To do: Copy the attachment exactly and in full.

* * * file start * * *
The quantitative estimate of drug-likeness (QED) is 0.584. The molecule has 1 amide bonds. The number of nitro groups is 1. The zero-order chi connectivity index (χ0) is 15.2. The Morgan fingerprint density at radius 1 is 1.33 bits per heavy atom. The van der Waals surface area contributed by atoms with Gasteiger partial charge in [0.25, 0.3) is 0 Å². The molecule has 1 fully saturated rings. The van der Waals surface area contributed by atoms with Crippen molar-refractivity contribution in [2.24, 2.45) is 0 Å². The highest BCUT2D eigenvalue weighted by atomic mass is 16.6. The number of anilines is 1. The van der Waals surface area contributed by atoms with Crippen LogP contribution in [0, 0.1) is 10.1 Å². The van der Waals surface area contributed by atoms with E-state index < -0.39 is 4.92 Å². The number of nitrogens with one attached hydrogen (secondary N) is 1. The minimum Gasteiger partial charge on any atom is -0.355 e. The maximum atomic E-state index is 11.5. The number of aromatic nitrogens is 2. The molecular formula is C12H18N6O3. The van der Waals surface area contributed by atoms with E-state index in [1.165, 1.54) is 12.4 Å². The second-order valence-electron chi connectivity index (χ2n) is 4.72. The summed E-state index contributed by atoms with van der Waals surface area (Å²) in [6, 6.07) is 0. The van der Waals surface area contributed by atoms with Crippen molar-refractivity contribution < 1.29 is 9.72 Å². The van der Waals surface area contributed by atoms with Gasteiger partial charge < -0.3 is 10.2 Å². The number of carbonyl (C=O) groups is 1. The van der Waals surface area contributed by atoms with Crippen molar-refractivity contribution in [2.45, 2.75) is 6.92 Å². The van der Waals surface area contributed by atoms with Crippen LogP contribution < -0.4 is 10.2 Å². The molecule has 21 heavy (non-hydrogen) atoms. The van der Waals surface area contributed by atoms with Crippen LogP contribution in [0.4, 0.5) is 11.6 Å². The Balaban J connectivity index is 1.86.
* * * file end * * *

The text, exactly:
The quantitative estimate of drug-likeness (QED) is 0.584. The molecule has 1 amide bonds. The number of nitro groups is 1. The zero-order chi connectivity index (χ0) is 15.2. The Morgan fingerprint density at radius 1 is 1.33 bits per heavy atom. The van der Waals surface area contributed by atoms with Gasteiger partial charge in [0.25, 0.3) is 0 Å². The molecule has 1 fully saturated rings. The van der Waals surface area contributed by atoms with Crippen molar-refractivity contribution in [2.24, 2.45) is 0 Å². The highest BCUT2D eigenvalue weighted by atomic mass is 16.6. The number of anilines is 1. The van der Waals surface area contributed by atoms with Crippen LogP contribution in [0, 0.1) is 10.1 Å². The van der Waals surface area contributed by atoms with E-state index < -0.39 is 4.92 Å². The number of nitrogens with one attached hydrogen (secondary N) is 1. The minimum Gasteiger partial charge on any atom is -0.355 e. The maximum atomic E-state index is 11.5. The number of aromatic nitrogens is 2. The molecular formula is C12H18N6O3. The van der Waals surface area contributed by atoms with E-state index in [1.165, 1.54) is 12.4 Å². The second-order valence-electron chi connectivity index (χ2n) is 4.72. The summed E-state index contributed by atoms with van der Waals surface area (Å²) in [6, 6.07) is 0. The van der Waals surface area contributed by atoms with Crippen molar-refractivity contribution < 1.29 is 9.72 Å². The van der Waals surface area contributed by atoms with Gasteiger partial charge < -0.3 is 10.2 Å². The number of carbonyl (C=O) groups is 1. The van der Waals surface area contributed by atoms with Crippen molar-refractivity contribution in [2.45, 2.75) is 6.92 Å². The van der Waals surface area contributed by atoms with Crippen LogP contribution < -0.4 is 10.2 Å². The molecule has 21 heavy (non-hydrogen) atoms. The van der Waals surface area contributed by atoms with Crippen LogP contribution in [0.4, 0.5) is 11.6 Å². The Balaban J connectivity index is 1.86.